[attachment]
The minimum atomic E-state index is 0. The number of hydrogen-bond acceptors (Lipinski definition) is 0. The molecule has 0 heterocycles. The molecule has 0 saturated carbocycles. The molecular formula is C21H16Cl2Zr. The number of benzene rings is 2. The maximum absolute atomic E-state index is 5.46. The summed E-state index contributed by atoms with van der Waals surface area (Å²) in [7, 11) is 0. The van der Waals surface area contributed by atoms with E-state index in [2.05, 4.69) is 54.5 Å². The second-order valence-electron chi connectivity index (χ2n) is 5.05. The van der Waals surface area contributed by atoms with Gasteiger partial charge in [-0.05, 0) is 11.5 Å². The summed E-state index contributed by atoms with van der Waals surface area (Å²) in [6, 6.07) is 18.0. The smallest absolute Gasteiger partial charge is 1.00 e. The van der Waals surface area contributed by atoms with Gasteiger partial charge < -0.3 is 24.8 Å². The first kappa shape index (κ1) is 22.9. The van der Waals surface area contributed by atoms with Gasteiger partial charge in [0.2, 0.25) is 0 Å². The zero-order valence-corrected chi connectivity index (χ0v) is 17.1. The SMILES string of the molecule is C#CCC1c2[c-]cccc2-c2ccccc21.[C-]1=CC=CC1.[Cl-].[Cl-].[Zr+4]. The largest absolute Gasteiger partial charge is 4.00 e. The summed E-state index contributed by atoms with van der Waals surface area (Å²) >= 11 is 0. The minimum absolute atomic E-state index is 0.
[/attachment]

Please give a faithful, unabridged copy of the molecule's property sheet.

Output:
The minimum atomic E-state index is 0. The number of hydrogen-bond acceptors (Lipinski definition) is 0. The molecule has 0 heterocycles. The molecule has 0 saturated carbocycles. The molecular formula is C21H16Cl2Zr. The number of benzene rings is 2. The maximum absolute atomic E-state index is 5.46. The summed E-state index contributed by atoms with van der Waals surface area (Å²) in [7, 11) is 0. The van der Waals surface area contributed by atoms with E-state index in [2.05, 4.69) is 54.5 Å². The second-order valence-electron chi connectivity index (χ2n) is 5.05. The van der Waals surface area contributed by atoms with Gasteiger partial charge in [-0.05, 0) is 11.5 Å². The summed E-state index contributed by atoms with van der Waals surface area (Å²) in [6, 6.07) is 18.0. The smallest absolute Gasteiger partial charge is 1.00 e. The van der Waals surface area contributed by atoms with Gasteiger partial charge < -0.3 is 24.8 Å². The first kappa shape index (κ1) is 22.9. The van der Waals surface area contributed by atoms with Gasteiger partial charge in [0.2, 0.25) is 0 Å². The zero-order valence-corrected chi connectivity index (χ0v) is 17.1. The SMILES string of the molecule is C#CCC1c2[c-]cccc2-c2ccccc21.[C-]1=CC=CC1.[Cl-].[Cl-].[Zr+4]. The largest absolute Gasteiger partial charge is 4.00 e. The summed E-state index contributed by atoms with van der Waals surface area (Å²) >= 11 is 0. The minimum absolute atomic E-state index is 0.